Wrapping up the financial year while doing daily jobs adds to pressure but it can also be a good time to reflect.
Two words seem to sum up the sentiment for many small businesses at this time of year: time poor.
Dealing with all that's required at the end of the financial year along with business as usual can mean busy days and long hours.
As Annie Quested of Wellington-based plumbing and gas fitting firm Raygas puts it: "I do everything that is office-based and am also out in the field quoting so, as you can imagine, just managing the day-to-day is a full-on job.
"When you add end of year, things become really hectic."
Being organised helps.
Natasha McDowall, a partner at accountants Tael Solutions, says having the right systems in place pays off at year's end.
"We work closely with all our clients to ensure that by year end we only really need information for the last couple of months as we have drafted accounts for the part-year to either September, November or January depending on the client."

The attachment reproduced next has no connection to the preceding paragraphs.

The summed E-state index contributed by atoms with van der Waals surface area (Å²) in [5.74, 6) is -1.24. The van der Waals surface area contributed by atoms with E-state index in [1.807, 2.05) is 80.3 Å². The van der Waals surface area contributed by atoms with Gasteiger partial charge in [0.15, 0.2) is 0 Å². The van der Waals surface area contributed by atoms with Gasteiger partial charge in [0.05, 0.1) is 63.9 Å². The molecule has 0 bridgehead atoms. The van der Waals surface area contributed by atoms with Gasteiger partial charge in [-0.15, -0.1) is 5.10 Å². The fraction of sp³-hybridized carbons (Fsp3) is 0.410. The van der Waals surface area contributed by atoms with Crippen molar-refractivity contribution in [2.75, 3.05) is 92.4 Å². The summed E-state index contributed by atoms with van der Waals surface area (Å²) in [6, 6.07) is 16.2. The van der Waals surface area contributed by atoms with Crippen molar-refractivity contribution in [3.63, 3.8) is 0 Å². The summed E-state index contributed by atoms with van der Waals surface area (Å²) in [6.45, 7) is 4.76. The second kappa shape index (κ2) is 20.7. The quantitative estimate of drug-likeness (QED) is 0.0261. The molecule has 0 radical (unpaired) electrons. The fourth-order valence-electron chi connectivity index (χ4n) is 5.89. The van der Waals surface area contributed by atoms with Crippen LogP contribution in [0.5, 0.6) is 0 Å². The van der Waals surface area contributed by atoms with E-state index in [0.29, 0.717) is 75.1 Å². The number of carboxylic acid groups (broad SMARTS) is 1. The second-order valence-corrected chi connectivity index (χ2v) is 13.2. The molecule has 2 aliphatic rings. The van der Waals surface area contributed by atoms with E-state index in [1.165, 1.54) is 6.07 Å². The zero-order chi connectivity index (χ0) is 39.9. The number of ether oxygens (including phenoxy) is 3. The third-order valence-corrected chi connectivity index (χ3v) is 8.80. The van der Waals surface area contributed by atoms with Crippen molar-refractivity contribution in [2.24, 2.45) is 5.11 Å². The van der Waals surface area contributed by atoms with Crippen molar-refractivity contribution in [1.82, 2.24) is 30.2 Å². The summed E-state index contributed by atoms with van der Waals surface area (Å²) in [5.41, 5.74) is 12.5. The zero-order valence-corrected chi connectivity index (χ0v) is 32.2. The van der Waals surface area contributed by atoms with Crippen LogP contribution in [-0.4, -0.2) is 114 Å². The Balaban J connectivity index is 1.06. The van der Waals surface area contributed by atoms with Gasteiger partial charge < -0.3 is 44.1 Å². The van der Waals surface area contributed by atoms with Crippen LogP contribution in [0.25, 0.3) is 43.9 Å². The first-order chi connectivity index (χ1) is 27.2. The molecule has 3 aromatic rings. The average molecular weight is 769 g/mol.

The firm provides new customers with "Tael tools" - information to help them organise their business and personal records.
An end-of-year newsletter is also sent in March to remind them about bad-debt write offs, stocktakes, holiday pay accruals, fixed asset register reviews and other year-end tasks.
Craig Colman, who runs a Palmerston North design, web, print and marketing firm, says he sets aside time throughout the year to plan and look over what is happening in the business, both financially and with regard to customers.
"This helps us keep our direction and figures on track so there are no hidden surprises at this time of year."
And it's not all about looking back. Planning ahead is also something small business owners do around the end of their financial year.
Emma Lowe, who runs Monowai Estate in Hawkes Bay with her husband Marcelo, is busy harvesting grapes at this time of year, so they made a decision to shift their financial year end to June 30 - a quieter period for the business, offering more time for getting organised and for reflection.
"When we get the accounts back we sit down and look at things like costs and how they compare to the year before, and also look ahead to see if we are growing volume-wise or value-wise," says Lowe.
"That's the time of year when you've got all the numbers in front of you, so we can see what we could be doing differently and how that could change the figures going forwards."